This is the next post in a series of interviews with writers who have had their first films, web series, television assignment, etc. make it to the big or small or computer screen. It is an effort to find out what their journey was to their initial success.
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Next up: an interview with Mary Krell-Oishi, author of A Day at the Office, Going to the Top and Replanting
Mary Krell-Oishi spent the first part of her life at Sunny Hills High School as theater teacher in Orange County, CA. Winning multiple teaching awards, including Fullerton Teacher of the Year and Orange County Theater Teacher of the Year, she retired from teaching in 2010 to embark on her new career as a screenwriter.
In that time she went on to win and place with many writing awards. Industry Insider, Page Awards, Blue Cat Screenplay, Austin Film Festival, Final Draft Big Break, Action on Film Festival, Table Read Sundance, and the Industry Insider contest for both Film and Television.
Her most recent achievement in screenwriting occurred in 2014. The screenplay, THE ART OF SILENCE, based on the true story of Marcel Marceau’s time as a teenager in the French Resistance during WWII, was named as a TOP FIFTY placer in the prestigious ACADEMY NICHOLL SCREENWRITING FELLOWSHIP. This is quite an accomplishment given that over 7,600 screenplays are entered in this highly respected screenwriting event.
Ms. Krell-Oishi is featured as one of the TOP FIFTY INDY SCREENWRITERS in a book that will be published summer 2015.
Three of her award winning shorts have been produced. A DAY AT THE OFFICE, GOING TO THE TOP and REPLANTING are placing in various festivals throughout the country.
What is the name of your first screenplay that was produced?
The first screenplay I wrote that was produced was A DAY AT THE OFFICE. My writers group and I came up with a logline that we would all tackle in our own voices, and our parameters were that it could not be more than four pages and one location, and we had two weeks to bring in the finished product. It was a fun little self-imposed assignment, and lo and behold, I had a screenplay. Again, just for fun, I entered it in a couple of contests and it won some awards, not the least of which was Best Comedy with Action on Film!
- Can you tell us a bit about the journey as to how it came about?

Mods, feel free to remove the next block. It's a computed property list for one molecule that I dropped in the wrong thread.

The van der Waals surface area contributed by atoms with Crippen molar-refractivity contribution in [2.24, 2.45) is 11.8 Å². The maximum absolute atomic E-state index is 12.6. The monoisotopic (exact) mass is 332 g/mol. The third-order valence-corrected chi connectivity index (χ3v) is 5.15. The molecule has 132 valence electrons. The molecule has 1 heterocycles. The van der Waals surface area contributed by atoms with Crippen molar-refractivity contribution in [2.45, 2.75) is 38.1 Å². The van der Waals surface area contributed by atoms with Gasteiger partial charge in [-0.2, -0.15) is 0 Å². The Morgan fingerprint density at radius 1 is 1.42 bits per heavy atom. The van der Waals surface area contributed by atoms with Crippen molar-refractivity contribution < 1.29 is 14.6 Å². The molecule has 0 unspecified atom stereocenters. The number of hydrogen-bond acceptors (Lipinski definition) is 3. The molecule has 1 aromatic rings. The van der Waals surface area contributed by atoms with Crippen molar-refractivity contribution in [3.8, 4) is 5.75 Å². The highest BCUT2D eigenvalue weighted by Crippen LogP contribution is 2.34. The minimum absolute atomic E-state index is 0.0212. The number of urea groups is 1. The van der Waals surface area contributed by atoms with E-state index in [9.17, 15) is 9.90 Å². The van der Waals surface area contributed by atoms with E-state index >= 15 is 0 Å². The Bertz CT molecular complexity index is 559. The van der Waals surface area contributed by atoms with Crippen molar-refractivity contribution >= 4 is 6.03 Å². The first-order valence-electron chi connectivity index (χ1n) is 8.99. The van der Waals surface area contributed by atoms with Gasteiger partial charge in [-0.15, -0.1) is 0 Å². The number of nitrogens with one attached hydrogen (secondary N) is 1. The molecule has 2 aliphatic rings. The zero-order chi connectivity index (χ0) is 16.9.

It was picked up by a small production company that my son’s best friend owns, and through crowdfunding, we raised the money and filmed it in one day. This was my very first experience and it was like nothing I’d ever been part of in my life. I have been a stage director since college and I figured, “well, this can’t be that much different.” Whoa, was I wrong! What an intense, hot and sometimes tedious process. And for the director and the producer, just so much work. Not like the stage where you can stand back and see what the audience will see. Film is tons of different takes and angles. You don’t really know what the end product will be until after editing. Very strange for this director of live theater.
- Tell me a little bit about the experience of having the project come to completion.
Seeing my words come from truly talented actors was very exciting. Watching the filming was one thing, but seeing it on the screen was completely different. It was so compelling to me to see what the director and editor can do with the written word.
- What was the hardest obstacle to overcome in achieving that first project?
The hardest obstacle for me was to do what I was supposed to do…be the writer and let the director do his job. I learned, and this was incredibly hard, to step back and let the work happen. I am a control freak by nature with my work, and as a theater director, everything is my decision. Having to let go and let someone else take the reins was difficult but also rewarding. By doing so, I was able to watch the actors try new things that I never would have thought of and being, many times, happily surprised. It was fun to see the words and the characters LIVE.
- What have you learned about the industry when it comes to being a writer?